Project Coomadore resurrected - Our Shed

By: Glenn Torrens - Words & Photos

holden vc commodore front angle holden vc commodore front angle
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holden vc commodore rear angle holden vc commodore rear angle
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holden vc commodore brakes holden vc commodore brakes
holden vc commodore dash holden vc commodore dash
holden vc commodore engine bay holden vc commodore engine bay
holden vc commodore interior holden vc commodore interior

After some intensive shed therapy, the Coomadore is up and running

It has been a fair bit of hard work – and of course a whole lot of fun – but this tatty Holden VC Commodore sedan that no one else wanted has been given a new life!

I discovered it under a pine tree at Flynn’s Wrecking Yard in Cooma NSW and decided it was worth saving. Under that hoary paint, this car’s condition wasn’t as bad as it looked. Even though it was sill-deep in pine needles, a thorough inspection revealed only minimal rust; the spare tyre drop-down was the worst of it. Remarkably, the interior was very good and this then-worthless 3.3-litre six- cylinder/auto sedan was driven into the yard, so there was a good chance the engine was ok.

What a great resurrection project!


It’s not a look everyone likes, but I love the patina of this resurrected Commodore. With a fresh suite of mechanical parts, it’s ready for a Sunday cruise or interstate trek

Returning to Cooma in April 2022 with a car trailer, we easily managed to get the Commodore’s engine running and the car driving.

By now christened ‘Coomadore’ after the town where I found it (and, as it turns out, where it was sold new and lived all its life) I intended to take it to our Unique Cars Rolling 30 event, hosted at Sydney Motorsport Park, in July… that gave me around two months to have the car road ready.

| Read next: Project 'Coomadore' - part one


This is the day we got the car running in Cooma. Since then, it’s had a complete mechanical freshen- up

As I’ve shared here in Unique Cars over the past year, I worked on that tatty old Commodore for a couple of days and several evenings each week, fixing everything that needed to be fixed and replacing everything that needed to be replaced.

Rust-wise, the car was pretty good. The spare tyre drop-down required welding but with commercially available rust repair sections in short supply, I used a chopped-down section from a VW Beetle mudguard to make a patch.


Some dash lights didn’t work and the odometer had an annoying squeak every kilometre. A few new bulbs and a drop of lube fixed things

Other damaged or missing components - such as the grille, front bumper and headlights – were replaced with good second-hand parts. The windscreen is new, as are many other parts such as the shockies, tyres, and the brake discs, pads and hoses.

Thankfully, as shown a couple of issues ago, the interior was a relatively easy fix. The seats’ great condition was thanks to covers; I found fragments of tie-on straps under the seats.


The original headlights were corroded; a not-too-nice second-hand set was installed, as was a decent grille and a wobbly bumper that looks just right!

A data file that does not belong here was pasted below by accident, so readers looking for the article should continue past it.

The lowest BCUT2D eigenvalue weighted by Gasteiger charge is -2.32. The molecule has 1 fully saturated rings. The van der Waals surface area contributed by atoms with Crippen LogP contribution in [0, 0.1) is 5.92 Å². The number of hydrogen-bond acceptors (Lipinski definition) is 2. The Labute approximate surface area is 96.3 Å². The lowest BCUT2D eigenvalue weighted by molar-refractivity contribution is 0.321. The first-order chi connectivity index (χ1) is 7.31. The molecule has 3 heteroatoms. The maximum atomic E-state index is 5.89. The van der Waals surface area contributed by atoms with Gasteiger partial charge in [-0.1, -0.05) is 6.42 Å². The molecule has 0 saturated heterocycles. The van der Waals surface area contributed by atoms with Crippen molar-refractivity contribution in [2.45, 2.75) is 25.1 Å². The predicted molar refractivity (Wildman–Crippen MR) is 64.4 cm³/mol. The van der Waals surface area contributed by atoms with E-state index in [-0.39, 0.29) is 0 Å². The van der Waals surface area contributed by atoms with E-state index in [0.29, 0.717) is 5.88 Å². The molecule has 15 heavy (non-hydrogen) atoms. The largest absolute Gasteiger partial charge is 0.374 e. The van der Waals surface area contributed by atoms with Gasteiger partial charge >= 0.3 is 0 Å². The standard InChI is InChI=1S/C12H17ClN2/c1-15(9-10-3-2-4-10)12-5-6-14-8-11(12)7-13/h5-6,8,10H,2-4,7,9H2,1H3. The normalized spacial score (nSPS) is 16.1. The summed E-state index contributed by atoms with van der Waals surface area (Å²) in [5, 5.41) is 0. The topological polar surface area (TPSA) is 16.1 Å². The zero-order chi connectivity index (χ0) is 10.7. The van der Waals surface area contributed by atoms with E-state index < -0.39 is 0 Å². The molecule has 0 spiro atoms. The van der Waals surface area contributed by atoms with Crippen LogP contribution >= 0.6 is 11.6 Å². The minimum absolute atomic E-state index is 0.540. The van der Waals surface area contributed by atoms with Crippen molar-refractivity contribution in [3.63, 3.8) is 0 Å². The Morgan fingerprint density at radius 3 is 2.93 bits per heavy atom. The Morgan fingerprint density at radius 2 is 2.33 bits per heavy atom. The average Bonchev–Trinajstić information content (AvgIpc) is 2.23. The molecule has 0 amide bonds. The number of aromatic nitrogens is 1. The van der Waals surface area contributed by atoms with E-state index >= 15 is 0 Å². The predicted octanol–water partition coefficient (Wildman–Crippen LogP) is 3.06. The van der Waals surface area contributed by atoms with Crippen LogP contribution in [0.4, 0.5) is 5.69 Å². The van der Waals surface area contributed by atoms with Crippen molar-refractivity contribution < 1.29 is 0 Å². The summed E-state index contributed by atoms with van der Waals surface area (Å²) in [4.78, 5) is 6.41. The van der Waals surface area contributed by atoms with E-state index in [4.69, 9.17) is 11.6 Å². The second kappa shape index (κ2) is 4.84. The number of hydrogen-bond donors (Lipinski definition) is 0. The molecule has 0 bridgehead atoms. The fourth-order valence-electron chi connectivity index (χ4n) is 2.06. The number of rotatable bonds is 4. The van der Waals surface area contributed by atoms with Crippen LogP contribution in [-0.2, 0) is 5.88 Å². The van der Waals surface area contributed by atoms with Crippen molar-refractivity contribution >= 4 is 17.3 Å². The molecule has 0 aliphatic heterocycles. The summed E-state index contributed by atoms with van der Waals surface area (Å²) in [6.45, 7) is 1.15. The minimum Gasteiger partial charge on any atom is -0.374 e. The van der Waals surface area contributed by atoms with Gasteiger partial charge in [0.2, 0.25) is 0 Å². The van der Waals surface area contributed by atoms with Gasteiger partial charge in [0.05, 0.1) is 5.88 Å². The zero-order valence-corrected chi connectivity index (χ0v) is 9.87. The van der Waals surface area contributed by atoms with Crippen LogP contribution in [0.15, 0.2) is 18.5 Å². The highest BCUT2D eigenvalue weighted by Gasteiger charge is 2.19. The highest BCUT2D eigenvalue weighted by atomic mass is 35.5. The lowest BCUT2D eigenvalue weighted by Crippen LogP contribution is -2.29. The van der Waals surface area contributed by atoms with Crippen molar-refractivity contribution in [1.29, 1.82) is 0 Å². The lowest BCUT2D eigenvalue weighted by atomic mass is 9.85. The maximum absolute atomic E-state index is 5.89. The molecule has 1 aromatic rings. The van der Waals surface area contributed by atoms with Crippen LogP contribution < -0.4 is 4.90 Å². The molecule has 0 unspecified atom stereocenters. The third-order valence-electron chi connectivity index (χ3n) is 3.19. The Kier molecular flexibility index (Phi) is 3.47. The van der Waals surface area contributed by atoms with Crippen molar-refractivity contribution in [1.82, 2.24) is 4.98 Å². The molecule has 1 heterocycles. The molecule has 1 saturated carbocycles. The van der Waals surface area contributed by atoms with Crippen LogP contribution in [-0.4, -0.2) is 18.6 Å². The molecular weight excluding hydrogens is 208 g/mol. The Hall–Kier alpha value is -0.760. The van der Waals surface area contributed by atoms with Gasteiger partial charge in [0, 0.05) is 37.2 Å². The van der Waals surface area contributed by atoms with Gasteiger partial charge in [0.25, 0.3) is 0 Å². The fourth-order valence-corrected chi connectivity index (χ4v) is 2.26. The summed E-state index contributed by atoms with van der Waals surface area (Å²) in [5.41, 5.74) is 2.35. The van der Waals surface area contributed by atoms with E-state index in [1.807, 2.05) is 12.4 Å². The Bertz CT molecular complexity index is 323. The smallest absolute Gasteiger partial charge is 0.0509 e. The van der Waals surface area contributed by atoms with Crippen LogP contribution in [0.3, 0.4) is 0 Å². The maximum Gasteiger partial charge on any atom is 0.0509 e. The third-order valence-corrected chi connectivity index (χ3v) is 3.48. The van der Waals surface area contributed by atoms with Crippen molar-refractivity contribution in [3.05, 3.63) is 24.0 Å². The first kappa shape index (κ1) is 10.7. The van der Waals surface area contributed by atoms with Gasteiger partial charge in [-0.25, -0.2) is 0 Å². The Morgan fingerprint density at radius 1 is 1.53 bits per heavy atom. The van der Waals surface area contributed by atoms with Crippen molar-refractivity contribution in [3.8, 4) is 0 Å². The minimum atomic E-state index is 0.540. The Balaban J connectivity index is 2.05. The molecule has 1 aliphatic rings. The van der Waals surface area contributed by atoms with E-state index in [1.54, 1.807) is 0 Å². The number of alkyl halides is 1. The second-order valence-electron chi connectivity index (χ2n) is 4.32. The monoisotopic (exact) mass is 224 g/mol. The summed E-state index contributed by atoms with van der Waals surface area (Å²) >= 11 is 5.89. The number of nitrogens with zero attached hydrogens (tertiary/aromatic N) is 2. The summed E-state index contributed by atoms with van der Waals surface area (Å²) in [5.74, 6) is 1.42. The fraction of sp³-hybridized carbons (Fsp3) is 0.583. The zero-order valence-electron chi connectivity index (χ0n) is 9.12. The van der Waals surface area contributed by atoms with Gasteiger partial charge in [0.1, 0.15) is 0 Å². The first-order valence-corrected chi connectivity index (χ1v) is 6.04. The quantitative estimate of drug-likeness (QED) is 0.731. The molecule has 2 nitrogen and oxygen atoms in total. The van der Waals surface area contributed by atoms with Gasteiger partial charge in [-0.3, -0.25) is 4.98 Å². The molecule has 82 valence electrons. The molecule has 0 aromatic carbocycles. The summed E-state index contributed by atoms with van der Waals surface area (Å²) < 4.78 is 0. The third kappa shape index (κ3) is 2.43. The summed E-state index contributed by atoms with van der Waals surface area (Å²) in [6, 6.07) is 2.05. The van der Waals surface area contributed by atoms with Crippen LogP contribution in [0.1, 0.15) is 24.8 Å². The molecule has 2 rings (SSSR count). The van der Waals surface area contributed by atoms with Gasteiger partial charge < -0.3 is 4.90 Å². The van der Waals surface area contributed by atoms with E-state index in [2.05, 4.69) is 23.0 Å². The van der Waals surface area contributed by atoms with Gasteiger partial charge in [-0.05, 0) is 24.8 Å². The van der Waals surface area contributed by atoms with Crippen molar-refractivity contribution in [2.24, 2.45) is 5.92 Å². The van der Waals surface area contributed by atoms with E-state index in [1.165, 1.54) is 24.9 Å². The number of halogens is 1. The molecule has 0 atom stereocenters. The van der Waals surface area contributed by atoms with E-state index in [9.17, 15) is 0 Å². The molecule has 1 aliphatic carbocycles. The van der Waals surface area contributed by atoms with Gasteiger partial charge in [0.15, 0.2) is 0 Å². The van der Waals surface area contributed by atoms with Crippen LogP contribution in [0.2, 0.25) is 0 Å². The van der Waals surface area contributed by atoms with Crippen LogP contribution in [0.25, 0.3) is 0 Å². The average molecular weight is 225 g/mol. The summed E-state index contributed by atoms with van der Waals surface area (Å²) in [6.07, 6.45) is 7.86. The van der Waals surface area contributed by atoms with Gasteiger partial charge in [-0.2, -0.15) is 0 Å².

The cabin needed little more than a good clean and fresh grey carpet to be comfy again.

Of course, as with most car restorations, recommissionings or resurrections, there were a few little problems during the first few drives. For instance, there was a regular ‘zzzzzt-click’ from somewhere in the dash; it didn’t take me long to realise it was occurring every time the ‘9’ on the trip meter rolled to ‘0’. A drop of oil on the mechanism fixed that!

A couple of weeks into regular driving, I began to notice smoke in my rearview mirror.


The front and rear brakes were rebuilt with new parts, as was the suspension: fresh dampers and bushes make it handle as-new

There was also a clunky transmission issue… it seems obvious in hindsight but it took me a few days to determine there was a faulty vacuum modulator on the transmission: It wasn’t controlling the shifts as it should and was allowing transmission fluid to be sucked into and burned by the engine, causing the smoky exhaust.

What else? The steering rack’s internal plastic left-hand rack-end bush failed after a couple of weeks, causing a horrible rattle and allowing the car to ‘walk around’ under brakes. Around the same time, the original rear muffler blew out, so I had to replace it.


Thanks to seat covers, the interior of this car didn’t require much work. Everything except the dash plastics and headlining was disassembled and cleaned and fresh carpet was laid

Something I wasn’t going to do – and several people have asked about it – was clean-off that horrible/awesome lichen on the windows and body, nor am I going to paint the car or clean or polish anything!


Every piece of rubber in the cooling and fuel systems was replaced; the water pump, plugs, leads and – of course – battery are new too

After its extensive mechanical refreshment – and with those few minor problems sorted out – this 1981 Commodore drives beautifully and it makes people smile and laugh wherever I cruise it.


I love SL/E alloys…

So with full confidence in the car, it’s time for a road trip. Can anyone guess where to?! 

From Unique Cars #478, May 2023


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